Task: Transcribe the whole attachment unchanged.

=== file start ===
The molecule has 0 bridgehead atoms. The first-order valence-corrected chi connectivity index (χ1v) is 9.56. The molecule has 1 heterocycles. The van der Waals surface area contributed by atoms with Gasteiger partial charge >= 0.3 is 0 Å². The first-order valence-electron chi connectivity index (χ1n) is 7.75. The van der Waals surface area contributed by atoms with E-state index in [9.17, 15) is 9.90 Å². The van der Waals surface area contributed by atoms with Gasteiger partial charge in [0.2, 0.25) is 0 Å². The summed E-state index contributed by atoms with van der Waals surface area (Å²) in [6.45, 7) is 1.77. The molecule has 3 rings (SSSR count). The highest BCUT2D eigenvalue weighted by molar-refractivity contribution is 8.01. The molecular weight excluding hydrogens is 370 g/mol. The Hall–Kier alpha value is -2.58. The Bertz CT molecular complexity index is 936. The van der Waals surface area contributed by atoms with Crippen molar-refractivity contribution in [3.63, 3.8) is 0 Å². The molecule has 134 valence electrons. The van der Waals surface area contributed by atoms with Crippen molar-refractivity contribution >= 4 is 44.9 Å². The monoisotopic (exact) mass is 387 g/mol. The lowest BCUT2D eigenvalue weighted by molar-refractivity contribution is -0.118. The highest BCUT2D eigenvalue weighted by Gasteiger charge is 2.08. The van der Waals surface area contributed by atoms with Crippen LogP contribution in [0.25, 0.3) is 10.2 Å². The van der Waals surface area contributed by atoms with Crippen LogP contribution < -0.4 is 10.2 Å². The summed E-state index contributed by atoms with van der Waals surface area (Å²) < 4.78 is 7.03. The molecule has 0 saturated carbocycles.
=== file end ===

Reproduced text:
The molecule has 0 bridgehead atoms. The first-order valence-corrected chi connectivity index (χ1v) is 9.56. The molecule has 1 heterocycles. The van der Waals surface area contributed by atoms with Gasteiger partial charge >= 0.3 is 0 Å². The first-order valence-electron chi connectivity index (χ1n) is 7.75. The van der Waals surface area contributed by atoms with E-state index in [9.17, 15) is 9.90 Å². The van der Waals surface area contributed by atoms with Gasteiger partial charge in [0.2, 0.25) is 0 Å². The summed E-state index contributed by atoms with van der Waals surface area (Å²) in [6.45, 7) is 1.77. The molecule has 3 rings (SSSR count). The highest BCUT2D eigenvalue weighted by molar-refractivity contribution is 8.01. The molecular weight excluding hydrogens is 370 g/mol. The Hall–Kier alpha value is -2.58. The Bertz CT molecular complexity index is 936. The van der Waals surface area contributed by atoms with Crippen molar-refractivity contribution in [3.63, 3.8) is 0 Å². The molecule has 134 valence electrons. The van der Waals surface area contributed by atoms with Crippen molar-refractivity contribution >= 4 is 44.9 Å². The monoisotopic (exact) mass is 387 g/mol. The lowest BCUT2D eigenvalue weighted by molar-refractivity contribution is -0.118. The highest BCUT2D eigenvalue weighted by Gasteiger charge is 2.08. The van der Waals surface area contributed by atoms with Crippen LogP contribution in [0.25, 0.3) is 10.2 Å². The van der Waals surface area contributed by atoms with Crippen LogP contribution < -0.4 is 10.2 Å². The summed E-state index contributed by atoms with van der Waals surface area (Å²) < 4.78 is 7.03. The molecule has 0 saturated carbocycles.